For a fact sheet on the NDS, click here.
The War of Tomorrow
The future of warfare is going to greatly change how logisticians and sustainment professionals approach their programs. While each Service will develop their own strategy to develop their requirements for portfolios, there is a Joint concept for contested logistics. Lowman noted that in recent conflicts, DoD has “gotten comfortable” with contractors providing a variety of services and supply chains, but with the risk of near-peer competition, the DoD may need to rethink not only that reliance, but also focus on “resilient, integrated and survivable” logistics.
Lowman wants logisticians and sustainment professionals to ask themselves how their programs are approaching energy resilience, cyber and electronic warfare and the distribution of pre-positioned inventory. “How survivable are our capabilities,” Lowman asked. “How do we mitigate risk?”
Specific to cyber, Lowman stated that future programs must consider both offensive and defensive cyber applications. As more and more systems use machine learning and artificial intelligence, logisticians should be looking for how to operationalize condition-based maintenance plus, a form of proactive maintenance designed to limit downtime and increase readiness.
Future warfare will involve fewer fixed-base operations and require more resilient equipment and weapon systems. “How do I execute in a distributed, mobile, lethal environment,” Lowman asked. “Can I do that with contractors, and is it appropriate?” The answers to these questions will shift the DoD from the “pull system we have today and orient ourselves as much as possible to a push logistics system” with a “smaller logistics footprint” and “more mobile, more distributed” supply and capabilities.
Logistics includes more than just the posture of combat forces. In the future, the DoD will transition from an era of “large prepositioned sets of equipment” to smaller sets distributed across a larger geographic area, Lowman said. Resupply while underway is another concern for the future of logistics, describing some of the concerns being whether the capability is mobile, distributed and lethal. Ultimately, the DoD will need to “secure access to supply chains” and understand who is part of the supply chain, which means the DoD will need to better understand the deeper layers. “We have to understand where that risk resides and how to mitigate it,” Lowman said.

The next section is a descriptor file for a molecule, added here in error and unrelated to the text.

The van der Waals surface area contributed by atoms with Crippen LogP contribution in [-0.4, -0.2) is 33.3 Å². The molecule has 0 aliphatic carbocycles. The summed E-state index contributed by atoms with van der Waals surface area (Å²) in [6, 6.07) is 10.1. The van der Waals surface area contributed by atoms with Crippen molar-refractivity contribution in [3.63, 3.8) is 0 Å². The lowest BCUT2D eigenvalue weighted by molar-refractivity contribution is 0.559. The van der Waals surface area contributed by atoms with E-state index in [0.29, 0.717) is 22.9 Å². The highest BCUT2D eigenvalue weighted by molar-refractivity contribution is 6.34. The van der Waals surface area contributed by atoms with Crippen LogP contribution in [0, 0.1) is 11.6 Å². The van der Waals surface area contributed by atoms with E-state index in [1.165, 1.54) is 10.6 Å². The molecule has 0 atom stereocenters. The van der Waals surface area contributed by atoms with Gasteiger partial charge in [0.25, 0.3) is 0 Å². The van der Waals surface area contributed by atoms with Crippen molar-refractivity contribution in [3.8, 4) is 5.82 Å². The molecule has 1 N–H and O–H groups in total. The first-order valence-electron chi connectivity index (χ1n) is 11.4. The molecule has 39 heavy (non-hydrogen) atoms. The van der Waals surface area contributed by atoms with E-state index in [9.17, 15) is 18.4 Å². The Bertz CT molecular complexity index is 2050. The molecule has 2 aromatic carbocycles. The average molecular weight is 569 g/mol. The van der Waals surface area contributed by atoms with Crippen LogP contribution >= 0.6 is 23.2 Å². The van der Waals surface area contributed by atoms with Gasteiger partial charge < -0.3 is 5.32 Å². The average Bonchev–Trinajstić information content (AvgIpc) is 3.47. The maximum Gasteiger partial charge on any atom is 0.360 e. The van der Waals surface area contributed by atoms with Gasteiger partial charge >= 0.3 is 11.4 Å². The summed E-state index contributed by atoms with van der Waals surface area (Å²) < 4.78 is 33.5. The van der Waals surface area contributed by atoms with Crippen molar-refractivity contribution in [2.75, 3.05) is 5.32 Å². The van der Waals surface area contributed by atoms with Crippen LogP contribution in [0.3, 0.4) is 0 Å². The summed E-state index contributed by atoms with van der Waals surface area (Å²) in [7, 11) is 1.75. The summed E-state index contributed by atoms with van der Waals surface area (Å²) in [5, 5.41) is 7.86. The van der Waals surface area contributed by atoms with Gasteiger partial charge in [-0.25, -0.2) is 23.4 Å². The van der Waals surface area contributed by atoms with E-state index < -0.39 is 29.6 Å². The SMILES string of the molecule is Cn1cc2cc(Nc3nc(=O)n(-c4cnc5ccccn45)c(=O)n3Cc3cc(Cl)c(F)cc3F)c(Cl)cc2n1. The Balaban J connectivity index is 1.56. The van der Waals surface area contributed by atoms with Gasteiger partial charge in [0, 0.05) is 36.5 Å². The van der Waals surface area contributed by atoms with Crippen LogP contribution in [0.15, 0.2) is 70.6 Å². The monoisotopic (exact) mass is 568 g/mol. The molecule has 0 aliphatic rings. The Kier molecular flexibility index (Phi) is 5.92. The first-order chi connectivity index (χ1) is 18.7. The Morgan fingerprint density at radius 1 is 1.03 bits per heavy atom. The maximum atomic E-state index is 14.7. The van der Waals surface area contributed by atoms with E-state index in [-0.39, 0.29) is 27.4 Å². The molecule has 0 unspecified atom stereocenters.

Other concerns that future weapons systems will need to consider include cyber and intellectual property concerns. In addition, citing the surge requirements that became apparent from watching the conflict in Ukraine, future weapon systems will need to factor in surge capabilities for future readiness. DoD's reliance on policy and legislation makes it imperative that the Defense Acquisition Workforce review and understand these requirements. “We should be clear on what the government is doing,” Lowman said.
“Logistics, whether traditional or not, takes some imagination,” Lowman said. “Envision what the future looks like and [what] the best possible strategies to deploy are, then pursue and defend them.”
Click here to view Mr. Lowman's complete presentation and the following questions and answers section.